Lululemon Athletica Inc postponed the release of its third-quarter financial results to after the market close on Thursday.

American Eagle Outfitters Inc will now report its third-quarter financial results on Dec. 11.

H&R Block Inc will report results for the second quarter of the fiscal 2019 year before the market open on Thursday.

(AP Photo/Steven Senne)

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“This solidifies not only my flattening bias but I think it will lead many players in the market who [expected the yield curve to steepen] to capitulate on that,” Lyngen said.

U.S. Treasury yields rose early on Monday after a deal between the U.S. and China to hold off on new tariffs. Shorter-dated yields rose faster than longer-dated yields, pushing the curve to invert between the 3- and 5-year yield.

The yield curve inverted between the 2- and 10-year yield before the recessions of 1981, 1991, 2000 and 2008. It has preceded all nine U.S. recessions since 1955, with a lag time ranging from six months to two years.

Analysts have pointed out that although many associate a yield curve inversion with recession, the phenomenon is a reflection of the kind of economic conditions that predict a market bust rather than being the cause of them.

An inverted yield curve is a sign investors think the government is less likely to pay back debt it owes in two years than what it owes in a decade — or in this case, the government is less likely to pay in three years than it is in five. Market analysts have pointed to everything from the increase in U.S. debt to cyclical factors like the market running out of steam as reasons for a downturn.

The combination of higher bond yields and the looming threat of recession is adding to fears about slowing global growth, investors said. It could also have implications for the Federal Reserve’s interest rate policy.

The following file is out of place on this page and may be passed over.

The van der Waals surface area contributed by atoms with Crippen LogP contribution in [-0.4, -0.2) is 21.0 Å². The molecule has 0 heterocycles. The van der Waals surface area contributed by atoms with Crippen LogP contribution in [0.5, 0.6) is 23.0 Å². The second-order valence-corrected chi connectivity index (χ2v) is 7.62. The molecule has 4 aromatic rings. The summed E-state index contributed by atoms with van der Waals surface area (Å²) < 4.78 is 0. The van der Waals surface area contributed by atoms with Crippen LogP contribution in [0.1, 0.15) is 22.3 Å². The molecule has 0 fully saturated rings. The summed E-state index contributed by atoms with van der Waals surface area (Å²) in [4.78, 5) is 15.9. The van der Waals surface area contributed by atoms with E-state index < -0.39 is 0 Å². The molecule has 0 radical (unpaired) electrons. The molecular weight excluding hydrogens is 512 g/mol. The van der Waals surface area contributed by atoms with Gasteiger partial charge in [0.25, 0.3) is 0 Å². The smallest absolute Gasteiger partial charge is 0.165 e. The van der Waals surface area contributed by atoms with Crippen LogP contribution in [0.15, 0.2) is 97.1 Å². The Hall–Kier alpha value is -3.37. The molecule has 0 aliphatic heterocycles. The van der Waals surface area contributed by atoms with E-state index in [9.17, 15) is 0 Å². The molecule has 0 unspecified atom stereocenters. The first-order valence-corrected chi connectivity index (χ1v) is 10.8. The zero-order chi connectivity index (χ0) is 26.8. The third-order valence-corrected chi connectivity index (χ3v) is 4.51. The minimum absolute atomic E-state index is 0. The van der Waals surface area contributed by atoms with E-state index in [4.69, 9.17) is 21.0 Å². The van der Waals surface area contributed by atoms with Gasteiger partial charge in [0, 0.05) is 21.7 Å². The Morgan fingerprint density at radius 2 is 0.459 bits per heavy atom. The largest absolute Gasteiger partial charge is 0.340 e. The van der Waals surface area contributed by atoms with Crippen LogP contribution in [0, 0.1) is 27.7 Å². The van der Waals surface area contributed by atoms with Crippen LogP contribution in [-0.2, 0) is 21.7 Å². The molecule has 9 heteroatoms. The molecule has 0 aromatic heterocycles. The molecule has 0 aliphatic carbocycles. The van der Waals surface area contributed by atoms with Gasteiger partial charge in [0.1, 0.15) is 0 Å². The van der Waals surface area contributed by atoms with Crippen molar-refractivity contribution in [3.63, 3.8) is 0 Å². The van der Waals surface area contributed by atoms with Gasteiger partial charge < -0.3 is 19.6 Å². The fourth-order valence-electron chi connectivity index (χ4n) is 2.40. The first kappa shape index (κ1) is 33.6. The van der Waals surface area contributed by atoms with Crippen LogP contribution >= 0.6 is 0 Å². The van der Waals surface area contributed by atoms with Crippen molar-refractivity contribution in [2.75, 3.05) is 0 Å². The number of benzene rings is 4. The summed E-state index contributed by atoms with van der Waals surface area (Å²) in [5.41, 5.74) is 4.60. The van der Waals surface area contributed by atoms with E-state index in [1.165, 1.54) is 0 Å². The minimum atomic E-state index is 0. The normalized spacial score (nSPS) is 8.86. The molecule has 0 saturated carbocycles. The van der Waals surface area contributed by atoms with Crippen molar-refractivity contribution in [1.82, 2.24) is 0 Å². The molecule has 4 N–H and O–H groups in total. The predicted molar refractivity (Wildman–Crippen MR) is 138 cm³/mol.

Fed Chair Jerome Powell said in a speech last week that U.S. interest rates were now “just below” the level that could be considered neutral and signaled that the Fed would stop raising rates. Investors viewed that as a stark turnaround from his remarks in October that the central bank was “a long way from neutral.”

Cameron Crise, macro strategist at Bloomberg LP, called the inversion “potentially the first shoe to drop in the end of the rate cycle.”

“Mind you, there can be a long delay between the first inversion of the  curve and subsequent rate cuts, as the last cycle showed,” Crise said in a report for Bloomberg. “Still, it’s more evidence that we’re in the ‘late 2005’ analogue of the current Fed campaign.”

Fed officials have not spoken much about the possibility of a yield curve inversion, but earlier this year a number of members of the Fed’s rate-setting committee said it was a development they were watching.

“One of the most pervasive relationships in macroeconomics is that between the term spread — the difference between long-term and short-term interest rates — and future economic activity,” the San Francisco Fed’s Michael D. Bauer and Thomas M. Mertens wrote in March.

Atlanta Fed President Raphael Bostic even said in May that it was his job to prevent the curve from inverting, joining a number of other U.S. central bank bosses who had openly voiced concern about inversion.

Dion Rabouin is a global markets reporter for Yahoo Finance. Follow him on Twitter: @DionRabouin.